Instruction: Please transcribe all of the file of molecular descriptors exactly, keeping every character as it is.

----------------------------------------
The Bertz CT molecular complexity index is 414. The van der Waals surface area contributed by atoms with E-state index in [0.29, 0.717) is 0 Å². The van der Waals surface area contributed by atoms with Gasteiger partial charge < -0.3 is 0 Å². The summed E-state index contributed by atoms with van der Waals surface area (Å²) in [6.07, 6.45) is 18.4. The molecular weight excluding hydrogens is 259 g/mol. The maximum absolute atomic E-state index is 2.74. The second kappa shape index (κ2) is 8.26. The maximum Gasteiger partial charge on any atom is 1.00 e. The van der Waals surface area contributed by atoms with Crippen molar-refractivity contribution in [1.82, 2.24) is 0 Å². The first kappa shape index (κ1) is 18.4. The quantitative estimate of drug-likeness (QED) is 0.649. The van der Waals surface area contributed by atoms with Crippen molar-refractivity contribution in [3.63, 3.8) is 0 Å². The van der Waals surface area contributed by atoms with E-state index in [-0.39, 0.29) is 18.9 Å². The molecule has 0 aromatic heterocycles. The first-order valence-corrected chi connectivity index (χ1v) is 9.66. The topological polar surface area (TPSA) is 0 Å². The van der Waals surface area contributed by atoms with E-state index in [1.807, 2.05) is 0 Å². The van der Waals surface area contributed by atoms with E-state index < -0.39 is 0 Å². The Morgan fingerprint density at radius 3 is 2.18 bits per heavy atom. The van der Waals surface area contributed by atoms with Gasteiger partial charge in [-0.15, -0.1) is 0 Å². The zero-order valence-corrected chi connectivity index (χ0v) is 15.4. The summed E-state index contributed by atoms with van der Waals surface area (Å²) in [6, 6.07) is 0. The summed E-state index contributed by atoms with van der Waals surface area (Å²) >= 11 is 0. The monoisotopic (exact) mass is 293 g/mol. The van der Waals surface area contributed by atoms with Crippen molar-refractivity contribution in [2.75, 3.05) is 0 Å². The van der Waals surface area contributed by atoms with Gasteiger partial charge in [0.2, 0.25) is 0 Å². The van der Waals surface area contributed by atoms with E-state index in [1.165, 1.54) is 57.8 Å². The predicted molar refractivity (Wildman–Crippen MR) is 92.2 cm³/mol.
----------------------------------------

The Bertz CT molecular complexity index is 414. The van der Waals surface area contributed by atoms with E-state index in [0.29, 0.717) is 0 Å². The van der Waals surface area contributed by atoms with Gasteiger partial charge < -0.3 is 0 Å². The summed E-state index contributed by atoms with van der Waals surface area (Å²) in [6.07, 6.45) is 18.4. The molecular weight excluding hydrogens is 259 g/mol. The maximum absolute atomic E-state index is 2.74. The second kappa shape index (κ2) is 8.26. The maximum Gasteiger partial charge on any atom is 1.00 e. The van der Waals surface area contributed by atoms with Crippen molar-refractivity contribution in [1.82, 2.24) is 0 Å². The first kappa shape index (κ1) is 18.4. The quantitative estimate of drug-likeness (QED) is 0.649. The van der Waals surface area contributed by atoms with Crippen molar-refractivity contribution in [3.63, 3.8) is 0 Å². The van der Waals surface area contributed by atoms with E-state index in [-0.39, 0.29) is 18.9 Å². The molecule has 0 aromatic heterocycles. The first-order valence-corrected chi connectivity index (χ1v) is 9.66. The topological polar surface area (TPSA) is 0 Å². The van der Waals surface area contributed by atoms with E-state index in [1.807, 2.05) is 0 Å². The van der Waals surface area contributed by atoms with E-state index < -0.39 is 0 Å². The Morgan fingerprint density at radius 3 is 2.18 bits per heavy atom. The van der Waals surface area contributed by atoms with Gasteiger partial charge in [-0.15, -0.1) is 0 Å². The zero-order valence-corrected chi connectivity index (χ0v) is 15.4. The summed E-state index contributed by atoms with van der Waals surface area (Å²) in [6, 6.07) is 0. The summed E-state index contributed by atoms with van der Waals surface area (Å²) >= 11 is 0. The monoisotopic (exact) mass is 293 g/mol. The van der Waals surface area contributed by atoms with Crippen molar-refractivity contribution in [2.75, 3.05) is 0 Å². The van der Waals surface area contributed by atoms with Gasteiger partial charge in [0.2, 0.25) is 0 Å². The van der Waals surface area contributed by atoms with E-state index in [1.165, 1.54) is 57.8 Å². The predicted molar refractivity (Wildman–Crippen MR) is 92.2 cm³/mol.